With the new year at hand, we have to consider the healthiest natural substitutes for sugar to start things on a more nutritious platter.
Sugar is terrible, no words minced. Artificial sweeteners are nothing to write home about, too, although manufacturers may claim that they are better. They may indeed be, but nothing beats a natural sugar substitute.
Refined sugar has to be dragged too. Cleveland Clinic says table sugar is high in calories, inflammatory & has no nutritional benefit. Yet, the average American may be consuming about 12–16 spoons every day. Please ask me again how we are so ridden with chronic diseases, given that inflammation is the root cause of nearly every health condition known to man.
Kudos, sweet-toothed Americans.
4 Healthiest Natural Substitutes for Sugar
There are various types of sugar substitutes, ranging from fruits to herbs to some foods. While they all have different effects on the body, every alternative that we’ll be discussing below is naturally occurring. Plus, you gain a lot of nutrients from them & you don’t have to worry about inflammation.
Let’s see 4 of these natural alternatives to sugar below.
Raw honey is a popular superfood & one of the healthiest natural sweeteners. It’s filled with several beneficial antioxidants, enzymes, zinc, iron, potassium, phosphorus, calcium vitamin B6, riboflavin & niacin.
Combined, these essential nutrients can neutralize free radicals while fostering the growth of healthy bacteria in the gut & digestive tract.
When processed, honey loses a lot of its benefits. Therefore, it is advisable to settle for raw (preferably local) honey when shopping at the local market or just buy from local beekeepers. Take note that the darker the honey, the richer it is & healthier its nutritional value.
How to Use Raw Honey
Avoid baking or cooking with raw honey. Instead, drizzle on your yogurt, breakfast cereals, over your grain toast & use for salad dressings. If molasses isn’t available, raw honey is surely an excellent alternative.
You can also use honey for your coffee, not just your tea. Here’s a thing to pay attention to: wait until your tea or coffee is tepid before you add honey to it.
Stevia originated in South America & has been their major source of food sweetness for centuries, which is why they boast very healthy blood sugar levels & body weight. It is available in packets, liquid drips, baking blends & dissolvable tablets. But here’s something shocking about stevia…
It is about 200 times sweeter than the sugar you’re used to. Yet, it has zero carbohydrates, zero calories & is free of the nasty side effects associated with artificial sweeteners.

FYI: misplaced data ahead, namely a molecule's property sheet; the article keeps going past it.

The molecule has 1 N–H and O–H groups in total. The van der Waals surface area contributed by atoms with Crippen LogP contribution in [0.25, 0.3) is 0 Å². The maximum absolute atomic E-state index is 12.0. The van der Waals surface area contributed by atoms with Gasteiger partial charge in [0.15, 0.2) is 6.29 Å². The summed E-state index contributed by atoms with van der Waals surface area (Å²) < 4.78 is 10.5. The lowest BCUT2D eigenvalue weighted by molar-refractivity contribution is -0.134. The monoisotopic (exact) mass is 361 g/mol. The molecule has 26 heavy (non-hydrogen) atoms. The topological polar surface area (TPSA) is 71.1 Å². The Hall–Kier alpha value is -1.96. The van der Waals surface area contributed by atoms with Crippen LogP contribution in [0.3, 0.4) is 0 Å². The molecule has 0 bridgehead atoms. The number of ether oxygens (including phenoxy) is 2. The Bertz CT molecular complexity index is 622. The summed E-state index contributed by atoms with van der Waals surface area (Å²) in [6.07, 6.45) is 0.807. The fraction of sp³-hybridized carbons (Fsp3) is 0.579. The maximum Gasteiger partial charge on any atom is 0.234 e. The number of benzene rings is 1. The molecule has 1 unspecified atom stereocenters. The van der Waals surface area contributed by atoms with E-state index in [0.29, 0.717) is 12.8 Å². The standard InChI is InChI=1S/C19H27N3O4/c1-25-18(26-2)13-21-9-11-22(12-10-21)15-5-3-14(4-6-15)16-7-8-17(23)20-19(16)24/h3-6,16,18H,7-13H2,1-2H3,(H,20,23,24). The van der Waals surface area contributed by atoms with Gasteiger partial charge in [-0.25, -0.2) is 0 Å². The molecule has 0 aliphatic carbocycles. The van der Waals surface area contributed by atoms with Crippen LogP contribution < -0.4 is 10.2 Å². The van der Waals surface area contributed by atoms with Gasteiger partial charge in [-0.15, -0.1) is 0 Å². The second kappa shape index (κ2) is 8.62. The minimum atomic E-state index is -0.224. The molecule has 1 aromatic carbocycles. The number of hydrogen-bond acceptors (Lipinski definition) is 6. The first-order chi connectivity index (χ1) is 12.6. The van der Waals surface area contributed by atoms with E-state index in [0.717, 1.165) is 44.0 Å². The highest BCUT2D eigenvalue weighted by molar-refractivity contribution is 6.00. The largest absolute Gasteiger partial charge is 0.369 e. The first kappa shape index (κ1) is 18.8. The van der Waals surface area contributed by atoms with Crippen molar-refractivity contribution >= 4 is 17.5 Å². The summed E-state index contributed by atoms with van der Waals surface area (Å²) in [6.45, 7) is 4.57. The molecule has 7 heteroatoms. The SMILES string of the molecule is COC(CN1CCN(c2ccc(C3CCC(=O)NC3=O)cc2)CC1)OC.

Stevia shares some ties with sunflower, and it may leave a metallic aftertaste after using. If you are familiar with this taste after using stevia, I suggest that you buy a brand that contains higher levels of stevioside.
The American Diabetes Association recommends stevia to diabetics interested in natural sweeteners. Also, erythritol & stevia are chiefly the top 2 sugar alternatives for persons keeping to a ketogenic diet. At this point, I advise that you read labels well before buying products as some contain stevia & erythritol, and this may lead to indigestion.
How to Use Stevia
Stevia is compatible with heat, so you can use it in ways which you can’t use honey. Be careful with your ratio, though: remember that it is much sweeter than sugar.
However, stevia in baked goods may lead to a loss of bulk, so use a half cup of fresh fruit puree, two whipped egg albumens, roasted winter squash, or other bulking agents alongside. You can also make do with a tablespoon of coconut flour.
Dates are filled with copper, iron, magnesium, manganese, potassium & vitamin B6. They are gotten from the date palm trees, easy to digest & help to metabolize fats, proteins & carbohydrates. Several studies have proven that dates lower the risk of stroke & the levels of LDL bad cholesterol in the blood.
How to Use
Dates are solid fruits, so they have to be made into a paste before being used as a sweetener. Date pastes work for a lot of recipes & provide bulk for baking, unlike stevia.
To make this paste, soak dates in hot water until they are soft. Should the water become less hot when the dates are still not soft, soak again in hot water. Ensure to keep the liquid used to soak, as it’s necessary if you want a good paste.
Add the soft dates to your processor alongside a tablespoon of the soaking water & blend until a paste is taking shape. Add as much water as needed to get a thick, rich paste.
The ideal texture for your date paste is that of peanut butter, so you know what you’re targeting. Thus can be used in all recipes.
The growing popularity of coconut flour, coconut milk & coconut water has led to a wider acceptance of coconut sugar as a natural sweetener, especially if one considers its rich mineral content & low glycemic load.
Coconut sugar is filled with polyphenols, zinc, iron, potassium, calcium, phosphorus, antioxidants & other phytonutrients. It is obtained by extracting the sap of coconut bloom, heating the sap & then putting it through evaporation.
How to Use
Coconut sugar can be used in all your favorite recipes, as it measures exactly like conventional sugar, although a bit more coarse in texture. To use, add the required amount for a recipe to your processor & twirl until the desired texture is obtained. Then, you’re good to go.
You can also use coconut sugar as an alternative to confectioner’s sugar.
Concluding The Healthiest Natural Substitutes for Sugar
Refined sugar & artificial sweeteners are unhealthy. When you visit the supermarket, shop for any of the healthiest natural substitutes for sugar mentioned above & use as advised. These natural sweeteners contain nutrients & compounds unavailable in traditional sugar & do not pose any harm. Other natural, healthy alternatives to sugar are Maple syrup, blackstrap molasses, balsamic glaze, banana puree & brown rice syrup.